There was a tree in my yard that was leaning about 20 degrees off its vertical axis. Years ago—maybe decades—someone who lived here before me had apparently used this poor tree as a fencepost. There was a three-inch wide ring carved out of the bark a couple of feet above the ground, extending around the girth of the tree. I feared that someday a combination of heavy snow and strong wind would bring the tree crashing down, crushing one or more of my peach trees, and possibly taking out a corner of my barn. I knew I needed to fell the tree, before it fell on its own terms. Because of its height, I knew I needed to take the tree down in sections.
I thought about calling a professional tree service, but in the spirit of Matthew B. Crawford’s excellent book Shop Class as Soulcraft—wanting to be “a master of my own stuff”—I set about to do the job on my own. I already had the necessary tools on hand, and I didn’t want to spend money on something I thought I could reasonably do on my own. (Don’t worry, when I need a new roof I will call a pro.) I won’t lie—there were moments when I questioned the wisdom of doing this job myself. But now it is done, and I am pleased with how it turned out. I filmed the process and edited it down to a bite-sized nugget of a film, which I hope you enjoy.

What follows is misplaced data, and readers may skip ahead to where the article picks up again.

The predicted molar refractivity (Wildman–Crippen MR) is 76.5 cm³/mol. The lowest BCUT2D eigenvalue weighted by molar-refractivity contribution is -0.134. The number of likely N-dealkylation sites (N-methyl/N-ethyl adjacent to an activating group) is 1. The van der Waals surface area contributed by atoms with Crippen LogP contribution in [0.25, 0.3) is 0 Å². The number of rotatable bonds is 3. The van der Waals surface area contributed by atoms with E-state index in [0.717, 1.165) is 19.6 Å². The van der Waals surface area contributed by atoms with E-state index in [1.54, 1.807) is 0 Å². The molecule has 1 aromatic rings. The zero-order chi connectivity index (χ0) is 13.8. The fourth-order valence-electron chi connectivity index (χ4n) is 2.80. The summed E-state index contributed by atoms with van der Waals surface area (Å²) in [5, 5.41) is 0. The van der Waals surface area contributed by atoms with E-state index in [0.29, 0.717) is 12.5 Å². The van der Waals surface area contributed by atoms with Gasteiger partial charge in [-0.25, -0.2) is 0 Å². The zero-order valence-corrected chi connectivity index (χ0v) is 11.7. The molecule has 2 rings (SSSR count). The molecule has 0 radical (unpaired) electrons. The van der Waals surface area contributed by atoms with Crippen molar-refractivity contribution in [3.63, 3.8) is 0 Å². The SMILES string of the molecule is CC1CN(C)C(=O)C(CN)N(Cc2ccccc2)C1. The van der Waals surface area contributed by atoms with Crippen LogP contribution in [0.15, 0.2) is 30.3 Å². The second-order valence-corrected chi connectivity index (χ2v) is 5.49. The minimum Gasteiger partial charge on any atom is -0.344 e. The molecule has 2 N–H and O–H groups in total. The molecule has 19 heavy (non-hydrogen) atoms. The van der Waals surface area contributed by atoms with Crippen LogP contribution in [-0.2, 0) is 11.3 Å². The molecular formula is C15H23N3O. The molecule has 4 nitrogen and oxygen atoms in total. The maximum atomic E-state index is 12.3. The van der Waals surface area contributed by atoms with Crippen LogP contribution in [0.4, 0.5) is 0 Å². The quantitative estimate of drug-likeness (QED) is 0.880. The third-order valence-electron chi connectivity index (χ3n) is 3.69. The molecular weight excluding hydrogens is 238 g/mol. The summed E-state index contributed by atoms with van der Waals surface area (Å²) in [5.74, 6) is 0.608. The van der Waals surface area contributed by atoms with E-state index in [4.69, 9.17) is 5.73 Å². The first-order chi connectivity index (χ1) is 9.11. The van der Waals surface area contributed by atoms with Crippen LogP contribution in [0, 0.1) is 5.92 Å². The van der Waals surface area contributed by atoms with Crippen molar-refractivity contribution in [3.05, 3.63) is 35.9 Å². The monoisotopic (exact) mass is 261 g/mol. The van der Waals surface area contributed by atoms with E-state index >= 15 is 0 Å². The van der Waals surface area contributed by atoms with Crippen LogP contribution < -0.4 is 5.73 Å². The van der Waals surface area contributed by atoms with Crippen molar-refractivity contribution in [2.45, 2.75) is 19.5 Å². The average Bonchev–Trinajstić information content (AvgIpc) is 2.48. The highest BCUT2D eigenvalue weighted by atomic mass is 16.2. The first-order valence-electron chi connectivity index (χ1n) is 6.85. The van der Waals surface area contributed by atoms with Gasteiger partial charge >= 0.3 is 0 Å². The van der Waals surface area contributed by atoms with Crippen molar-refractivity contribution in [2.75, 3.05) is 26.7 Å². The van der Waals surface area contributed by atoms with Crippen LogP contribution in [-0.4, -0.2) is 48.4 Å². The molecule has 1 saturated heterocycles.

Now, if you’ll excuse me, I need to go:
- Take a shower
- Sharpen my chainsaw blade (there’s a rotary tool bit for that)
- Make dozens of wood-burned log slice trivets as gifts for my friends and family (and for my Etsy shop)
- Split logs for next year’s firewood
- Make chainsaw sculptures
- Plant some new trees, to replenish the stock
- All of the above.